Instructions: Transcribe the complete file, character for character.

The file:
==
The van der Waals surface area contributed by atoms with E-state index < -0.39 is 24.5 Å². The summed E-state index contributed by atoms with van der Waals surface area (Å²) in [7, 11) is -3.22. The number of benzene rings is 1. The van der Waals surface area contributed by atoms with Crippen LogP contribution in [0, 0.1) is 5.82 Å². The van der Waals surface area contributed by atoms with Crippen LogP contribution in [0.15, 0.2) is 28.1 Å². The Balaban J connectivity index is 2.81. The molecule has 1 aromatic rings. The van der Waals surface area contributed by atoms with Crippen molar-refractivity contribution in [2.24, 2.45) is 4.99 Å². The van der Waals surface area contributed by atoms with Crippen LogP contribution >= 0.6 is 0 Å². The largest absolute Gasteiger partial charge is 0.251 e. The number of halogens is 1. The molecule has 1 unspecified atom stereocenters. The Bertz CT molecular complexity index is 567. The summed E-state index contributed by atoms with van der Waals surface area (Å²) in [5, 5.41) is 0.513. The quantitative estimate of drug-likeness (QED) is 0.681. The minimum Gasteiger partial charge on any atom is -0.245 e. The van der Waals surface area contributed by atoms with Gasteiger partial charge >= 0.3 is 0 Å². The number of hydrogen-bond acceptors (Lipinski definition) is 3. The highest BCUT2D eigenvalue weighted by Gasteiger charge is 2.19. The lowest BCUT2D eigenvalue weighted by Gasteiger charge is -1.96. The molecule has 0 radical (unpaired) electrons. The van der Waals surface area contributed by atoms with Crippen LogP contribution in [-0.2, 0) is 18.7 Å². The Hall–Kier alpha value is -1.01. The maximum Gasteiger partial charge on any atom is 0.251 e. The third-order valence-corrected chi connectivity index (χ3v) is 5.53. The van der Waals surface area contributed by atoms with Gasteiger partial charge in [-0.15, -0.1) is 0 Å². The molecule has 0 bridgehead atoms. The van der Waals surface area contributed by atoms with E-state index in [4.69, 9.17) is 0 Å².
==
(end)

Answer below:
The van der Waals surface area contributed by atoms with E-state index < -0.39 is 24.5 Å². The summed E-state index contributed by atoms with van der Waals surface area (Å²) in [7, 11) is -3.22. The number of benzene rings is 1. The van der Waals surface area contributed by atoms with Crippen LogP contribution in [0, 0.1) is 5.82 Å². The van der Waals surface area contributed by atoms with Crippen LogP contribution in [0.15, 0.2) is 28.1 Å². The Balaban J connectivity index is 2.81. The molecule has 1 aromatic rings. The van der Waals surface area contributed by atoms with Crippen molar-refractivity contribution in [2.24, 2.45) is 4.99 Å². The van der Waals surface area contributed by atoms with Crippen LogP contribution >= 0.6 is 0 Å². The largest absolute Gasteiger partial charge is 0.251 e. The number of halogens is 1. The molecule has 1 unspecified atom stereocenters. The Bertz CT molecular complexity index is 567. The summed E-state index contributed by atoms with van der Waals surface area (Å²) in [5, 5.41) is 0.513. The quantitative estimate of drug-likeness (QED) is 0.681. The minimum Gasteiger partial charge on any atom is -0.245 e. The van der Waals surface area contributed by atoms with Gasteiger partial charge >= 0.3 is 0 Å². The number of hydrogen-bond acceptors (Lipinski definition) is 3. The highest BCUT2D eigenvalue weighted by Gasteiger charge is 2.19. The lowest BCUT2D eigenvalue weighted by Gasteiger charge is -1.96. The molecule has 0 radical (unpaired) electrons. The van der Waals surface area contributed by atoms with Crippen LogP contribution in [-0.2, 0) is 18.7 Å². The Hall–Kier alpha value is -1.01. The maximum Gasteiger partial charge on any atom is 0.251 e. The third-order valence-corrected chi connectivity index (χ3v) is 5.53. The van der Waals surface area contributed by atoms with Gasteiger partial charge in [-0.15, -0.1) is 0 Å². The molecule has 0 bridgehead atoms. The van der Waals surface area contributed by atoms with E-state index in [4.69, 9.17) is 0 Å².